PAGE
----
Glebe Point Road used to be a great street to wander down, full of quirky and interesting shops and a passing parade of quirky and interesting people. It’s a less inspiring stretch now because the diversity has gone — about the only establishment left selling anything other than food is the bookshop. However the architecture remains, including this facade with its elaborate intertwined letters. At first I was impatient with its convolutedness, but then rather pleased that I could decipher the letters to so aptly spell FUSS.
It’s still cold. And wet. And miserable. And it’s all because of the super moon, with a trough off the coast and a low pressure system. A super moon is when the moon comes closer to Earth than usual—a hop, step and a jump at only 356,991 kilometres away to be precise—at the same time it is full. So the tides are high too, and my locality received more than half its average June rainfall in a single day. Inside the heater is on, and outside the washing is hanging wet and forlorn on the line, waiting for a sunny day.
Winter in Sydney is mild compared to a northern hemisphere winter: nevertheless there is an ever-present permeating dampness, and today it really is cold. And raining. And miserable. Which naturally leads me to thinking about weather symbols like these. Ale Signs was designed in 1994 by Alessio Leonardi, an Italian-born type and graphic designer based in Germany. Leonardi has designed more than 50 typefaces, many of them lively and hand-drawn, and has published several books, including the comic book (co-written by Jan Middendorp) Mr Typo and the lost letters.
I can’t remember if the first time I went to the Bega Cheese factory was on a school excursion or a family road trip, but either way, I seem to have always known, along with everyone else in NSW, about Bega cheese. Once, every drive down the far south coast leg of the Princes Highway involved a visit to the museum and cheese shop, so naturally my recent stay in Cobargo, just up the road, necessitated just such a trip down memory lane. This window, with its painted figures, overlooks the carpark, and although I have never noticed it before it has probably been there forever.
From what I can discover, the Foord of Foord’s Buildings was Charles John Foord, an alderman of Canterbury council in the early 1900s. He was obviously of some importance in the area because there is also a Foord Avenue and a Foord Street Footbridge over the Cooks River. The building is pretty shabby these days, but the bas-relief lettering of the nameplate still stands out bold and clear. I particularly like the apostrophe, as well as the surrounding pattern of painted brickwork and faded writing.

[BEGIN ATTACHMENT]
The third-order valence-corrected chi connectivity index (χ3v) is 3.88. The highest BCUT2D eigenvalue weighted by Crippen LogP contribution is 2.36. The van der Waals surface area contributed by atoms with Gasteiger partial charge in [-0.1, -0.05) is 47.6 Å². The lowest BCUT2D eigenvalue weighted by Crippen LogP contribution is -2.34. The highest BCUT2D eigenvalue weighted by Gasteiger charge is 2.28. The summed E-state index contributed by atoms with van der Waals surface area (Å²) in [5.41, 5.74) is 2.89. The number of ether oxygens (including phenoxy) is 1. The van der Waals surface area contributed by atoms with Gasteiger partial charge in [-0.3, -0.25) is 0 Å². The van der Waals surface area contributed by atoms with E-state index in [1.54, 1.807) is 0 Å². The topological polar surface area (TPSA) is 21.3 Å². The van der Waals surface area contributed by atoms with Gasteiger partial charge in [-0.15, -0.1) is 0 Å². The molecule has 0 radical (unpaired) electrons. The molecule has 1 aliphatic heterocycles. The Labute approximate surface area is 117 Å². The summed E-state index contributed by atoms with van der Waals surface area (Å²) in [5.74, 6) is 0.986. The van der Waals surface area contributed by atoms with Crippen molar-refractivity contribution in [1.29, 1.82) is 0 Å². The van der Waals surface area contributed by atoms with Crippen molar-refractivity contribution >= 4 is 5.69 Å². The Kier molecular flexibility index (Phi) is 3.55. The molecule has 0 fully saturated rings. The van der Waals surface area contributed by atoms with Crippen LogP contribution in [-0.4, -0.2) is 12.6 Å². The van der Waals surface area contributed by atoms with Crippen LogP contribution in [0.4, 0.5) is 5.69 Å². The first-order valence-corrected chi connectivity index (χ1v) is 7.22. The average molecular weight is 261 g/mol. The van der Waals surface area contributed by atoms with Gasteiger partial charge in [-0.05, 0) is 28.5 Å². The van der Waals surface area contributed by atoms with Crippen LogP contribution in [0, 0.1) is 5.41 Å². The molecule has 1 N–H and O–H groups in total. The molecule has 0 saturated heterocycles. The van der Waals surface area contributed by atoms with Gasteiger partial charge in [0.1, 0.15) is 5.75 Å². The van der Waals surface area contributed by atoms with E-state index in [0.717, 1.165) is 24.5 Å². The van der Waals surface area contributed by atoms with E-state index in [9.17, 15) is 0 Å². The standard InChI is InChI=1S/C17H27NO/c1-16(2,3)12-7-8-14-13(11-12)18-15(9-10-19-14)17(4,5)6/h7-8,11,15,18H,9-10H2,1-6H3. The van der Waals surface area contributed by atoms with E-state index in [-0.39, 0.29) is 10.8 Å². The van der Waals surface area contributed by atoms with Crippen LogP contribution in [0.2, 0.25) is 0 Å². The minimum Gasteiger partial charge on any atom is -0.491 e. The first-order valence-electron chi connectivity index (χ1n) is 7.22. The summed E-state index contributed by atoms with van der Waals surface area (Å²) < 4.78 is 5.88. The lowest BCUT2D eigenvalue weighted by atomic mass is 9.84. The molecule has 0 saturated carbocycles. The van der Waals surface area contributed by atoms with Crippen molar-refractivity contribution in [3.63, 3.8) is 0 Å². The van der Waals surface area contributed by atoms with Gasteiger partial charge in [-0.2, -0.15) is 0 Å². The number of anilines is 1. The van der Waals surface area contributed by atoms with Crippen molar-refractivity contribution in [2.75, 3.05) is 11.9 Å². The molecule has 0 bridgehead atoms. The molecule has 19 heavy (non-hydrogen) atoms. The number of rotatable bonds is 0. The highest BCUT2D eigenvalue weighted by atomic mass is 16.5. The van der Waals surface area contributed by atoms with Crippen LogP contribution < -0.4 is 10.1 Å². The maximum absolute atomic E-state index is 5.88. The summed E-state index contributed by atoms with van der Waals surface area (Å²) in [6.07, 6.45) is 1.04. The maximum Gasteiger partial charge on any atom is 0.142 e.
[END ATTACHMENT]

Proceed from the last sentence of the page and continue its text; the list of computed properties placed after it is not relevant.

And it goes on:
I was so focussed on the S in post and the O in office, and so horrified at the mess of signs, banners and posters covering the facade, with their excessive number of ill-chosen and badly used typefaces — I counted at least a dozen — that I initially failed to notice this fine juxtaposition of poles. I couldn’t bring myself to show the mess below the sandstone-carved lintel, and I am no fan of this style of screenprinted metal sign, but I do like the placement of the wonky telegraph pole in front of it. I also like the use of Eurostile, a geometric sans serif typeface, designed by Aldo Novarese in 1962 for the Nebiolo foundry in Turin.
This has the appearance of Helvetica Rounded Condensed, but the rounded quality of the stroke terminators is no doubt the result of the engraving tool rather than a conscious and deliberate choice of typeface variant. Helvetica, the most widely used sans serif typeface, was developed in 1957 by Max Miedinger for Edouard Hoffman at the Haas Type Foundry in Switzerland. The Helvetica family contains a large and varied range of weights, and versions also exist for alphabets and scripts other than English. Helvetica is everywhere, from the New York subway to the space shuttle to this small and humble metal footpath plate, scuffed and worn (in a very aesthetically pleasing manner, might I add) by years of foot traffic.
From a distance I was not particularly taken with this lettering, perhaps because it is a vertical word, which never seems to read right – a bit like those awful logos that use the same initial cap for both words as an attempt at a design feature but invariably end up ugly and illegible instead. However, the ‘T’ was at eye level, where closer inspection and a different view was unavoidable. What I like is that there has obviously been an attempt to make it stand out from the crowd and that care has been taken in the attention to detail. The overkill of keyline, shadow and outline miraculously works to convey pride of ownership and a bold and welcoming jauntiness.
I didn’t partake of these delicacies at the time because it was a sunny and unseasonably mild day, and the warm red, round-cornered lettering was not enough to tempt me. This cold morning, however, as I sit here with the heater on and half a mind to get back under the warm blankets, it’s another matter. I wish that donut van was here now, because I would most certainly be lured by the jammy colour and evocative letter forms.
It’s Saturday, customarily the day to sit around all morning with coffee and the paper. These days The Paper isn’t what it used to be — and it just isn’t the same on the iPad — but at least my local paper, The Sydney Morning Herald, is still being printed. The Melbourne Herald was a broadsheet newspaper published from 1840 to 1990. It began as the Port Phillip Herald and within eighteen months had the largest circulation of all the Melbourne papers. In 1849 it changed its name to The Melbourne Morning Herald and General Daily Advertiser. Quite a mouthful, when all you really need is one bold sans serif word to get the message across! The paper changed its name several times until it finally became The Herald on 8 September 1855 until its demise 135 years later.